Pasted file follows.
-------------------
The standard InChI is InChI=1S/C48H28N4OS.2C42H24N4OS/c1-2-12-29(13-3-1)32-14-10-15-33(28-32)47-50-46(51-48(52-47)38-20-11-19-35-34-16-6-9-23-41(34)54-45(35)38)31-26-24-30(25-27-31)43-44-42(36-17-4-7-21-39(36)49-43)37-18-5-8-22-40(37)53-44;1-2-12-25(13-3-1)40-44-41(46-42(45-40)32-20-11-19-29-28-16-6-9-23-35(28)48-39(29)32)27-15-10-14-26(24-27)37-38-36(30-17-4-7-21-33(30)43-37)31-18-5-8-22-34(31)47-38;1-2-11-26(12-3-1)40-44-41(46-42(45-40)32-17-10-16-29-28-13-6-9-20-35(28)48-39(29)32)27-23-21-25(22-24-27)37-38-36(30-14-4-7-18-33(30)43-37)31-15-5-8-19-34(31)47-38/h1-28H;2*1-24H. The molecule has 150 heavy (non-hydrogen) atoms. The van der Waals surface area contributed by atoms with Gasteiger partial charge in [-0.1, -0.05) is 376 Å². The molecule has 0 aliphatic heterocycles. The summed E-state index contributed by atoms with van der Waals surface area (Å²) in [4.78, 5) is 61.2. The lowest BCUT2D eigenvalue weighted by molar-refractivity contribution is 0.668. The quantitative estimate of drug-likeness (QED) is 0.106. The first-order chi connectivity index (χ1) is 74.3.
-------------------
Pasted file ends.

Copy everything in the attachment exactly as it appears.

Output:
The standard InChI is InChI=1S/C48H28N4OS.2C42H24N4OS/c1-2-12-29(13-3-1)32-14-10-15-33(28-32)47-50-46(51-48(52-47)38-20-11-19-35-34-16-6-9-23-41(34)54-45(35)38)31-26-24-30(25-27-31)43-44-42(36-17-4-7-21-39(36)49-43)37-18-5-8-22-40(37)53-44;1-2-12-25(13-3-1)40-44-41(46-42(45-40)32-20-11-19-29-28-16-6-9-23-35(28)48-39(29)32)27-15-10-14-26(24-27)37-38-36(30-17-4-7-21-33(30)43-37)31-18-5-8-22-34(31)47-38;1-2-11-26(12-3-1)40-44-41(46-42(45-40)32-17-10-16-29-28-13-6-9-20-35(28)48-39(29)32)27-23-21-25(22-24-27)37-38-36(30-14-4-7-18-33(30)43-37)31-15-5-8-19-34(31)47-38/h1-28H;2*1-24H. The molecule has 150 heavy (non-hydrogen) atoms. The van der Waals surface area contributed by atoms with Gasteiger partial charge in [-0.1, -0.05) is 376 Å². The molecule has 0 aliphatic heterocycles. The summed E-state index contributed by atoms with van der Waals surface area (Å²) in [4.78, 5) is 61.2. The lowest BCUT2D eigenvalue weighted by molar-refractivity contribution is 0.668. The quantitative estimate of drug-likeness (QED) is 0.106. The first-order chi connectivity index (χ1) is 74.3.